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Creating Man Pages Using optparse and distutils

March 17, 2009

This blog post describes how to generate a simple man page during build time for Python applications using distutils and optparse. Technically this post describes how to write a custom HelpFormatter and a custom build command.

For GUI applications command line options usually bother me not much. Just in some rare cases, mainly when debugging or feeling unlucky with the startup behavior, I’m interested in these options. Even then I prefer to use “–help”. BTW, for the “real” command line tools like sed, ls or grep this is totally different.

So, due to my lack of interest in man pages for GUI applications I’ve shipped the previous release of CrunchyFrog along with a totally out-dated man page. Moreover I really don’t like writing man pages or keeping them in sync with the actual command line options already documented by OptionParser’s help features…

Did I say “already documented”? I’m not a friend of doing things twice, reusing that “already documented” should be very pleasant to go to get rid of my problem.

What To Put On A Man Page?

The short answer is: It should mention the application’s name, it’s purpose, how to start it, who wrote it, where to find additional information and what command line options it provides. Or, in terms of man page sections: “NAME”, “SYNOPSIS”, “DESCRIPTION”, “OPTIONS”, “SEE ALSO” and “AUTHOR” (as you may already have noticed, I’m focussing just on man page (1) in this post). Of course, there are more possible sections, but after inspecting some randomly choosen man pages for GUI applications on my system, it seems that those sections are the most common ones.

(If you are interested in the full answer, read the Linux Man Page Howto.)

Now back to our Python application that uses optparse to provide command line options.

optparse comes with a pretty good out-of-the-box help feature. As stated in the docs the primary purpose is to assist in creating user-friendly command-line interfaces and not to generate help documents (like man pages). But the ability to write a custom HelpFormatter makes it easy to generate such documents.

Writing a Custom HelpFormatter

Let’s have a look at the custom formatter:

class ManPageFormatter(optparse.HelpFormatter):

    def __init__(self, indent_increment=2, max_help_position=24,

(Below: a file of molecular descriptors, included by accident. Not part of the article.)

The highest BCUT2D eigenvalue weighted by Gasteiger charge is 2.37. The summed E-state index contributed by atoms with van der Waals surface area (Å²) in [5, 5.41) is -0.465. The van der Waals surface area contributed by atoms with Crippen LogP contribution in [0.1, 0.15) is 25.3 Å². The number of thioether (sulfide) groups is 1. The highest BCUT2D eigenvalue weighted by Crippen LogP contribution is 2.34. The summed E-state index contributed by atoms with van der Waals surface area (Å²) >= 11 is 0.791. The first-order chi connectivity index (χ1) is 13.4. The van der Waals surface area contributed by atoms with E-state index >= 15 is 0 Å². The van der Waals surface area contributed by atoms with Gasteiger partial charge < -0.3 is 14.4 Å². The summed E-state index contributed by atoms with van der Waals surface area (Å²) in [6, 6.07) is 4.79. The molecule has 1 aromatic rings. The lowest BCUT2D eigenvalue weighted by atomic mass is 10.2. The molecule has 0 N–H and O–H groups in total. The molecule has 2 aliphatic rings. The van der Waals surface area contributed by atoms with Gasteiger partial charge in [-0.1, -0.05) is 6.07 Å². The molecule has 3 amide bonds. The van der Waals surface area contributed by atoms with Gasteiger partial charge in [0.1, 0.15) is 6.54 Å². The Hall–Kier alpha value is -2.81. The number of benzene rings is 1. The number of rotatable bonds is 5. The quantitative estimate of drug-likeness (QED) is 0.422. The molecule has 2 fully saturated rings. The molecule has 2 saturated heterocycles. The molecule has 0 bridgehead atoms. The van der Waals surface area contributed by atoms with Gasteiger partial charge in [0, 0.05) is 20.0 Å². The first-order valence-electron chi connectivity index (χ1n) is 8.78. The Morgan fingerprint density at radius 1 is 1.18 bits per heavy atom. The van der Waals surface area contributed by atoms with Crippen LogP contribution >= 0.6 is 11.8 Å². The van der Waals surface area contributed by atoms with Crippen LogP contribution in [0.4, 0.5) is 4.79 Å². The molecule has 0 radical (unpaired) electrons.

width=None, short_first=1):
        """Constructor. Unfortunately HelpFormatter is no new-style class."""
        optparse.HelpFormatter.__init__(self, indent_increment,
                                        max_help_position, width, short_first)

    def _markup(self, txt):
        """Prepares txt to be used in man pages."""
        return txt.replace('-', '\\-')

    def format_usage(self, usage):
        """Formate the usage/synopsis line."""
        return self._markup(usage)

    def format_heading(self, heading):
        """"Format a heading.
        If level is 0 return an empty string. This usually is the string "Options".
        if self.level == 0:
            return ''
        return '.TP\n%s\n' % self._markup(heading.upper())

    def format_option(self, option):
        """Format a single option.
        The base class takes care to replace custom optparse values.
        result = []
        opts = self.option_strings[option]
        result.append('.TP\n.B %s\n' % self._markup(opts))
            help_text = '%s\n' % self._markup(self.expand_default(option))
        return ''.join(result)

The three methods starting with format_* do all the formatting for us. The base class has additional formatting methods, but there’s no need to overwrite them as they do nothing special except wrapping lines to the desired width.

To use a custom formatter either give it as an parameter to the OptionParser constructor or use

parser.formatter = ManPageFormatter()

if your option parser is already instantiated.

Now, when you call parser.format_option_help() you’ll see a man page fragment with all options (including nicely formatted option groups). Maybe you wonder why not use parser.print_help() here, which normally adds a nice usage line and the description if given to the output. The reason for that is quite simple: Many of the documentation features of optparse are optional. If there’s no usage defined, no usage line will be formatted. So using it for the SYNOPSIS section and eventually the header of the man page isn’t a good idea. Everything surrounding the OPTIONS section of the man page should be generated by something else, that takes care to include a proper header and footer. We are using the custom formatter just for the options themself.

Adding a Custom Build Command

To write the rest of the man page we’re using a custom build command for distutils. This command is executed when you run python build or install that depends on build. There’s a nice side-effect when generating the man page on build time: You can simply skip this step when the commands are run on an OS that doesn’t know what a man pages is ,-)

The skeleton of a distutils command looks like this:

# -*- coding: utf-8 -*-

"""build_manpage command -- Generate man page from optparse/dist metadata."""

from import build
from distutils.core import Command

class build_manpage(Command):

    description = 'Generate man page.'

    user_options = []

    def initialize_options(self):

    def finalize_options(self):

    def run(self):
	# Do something useful!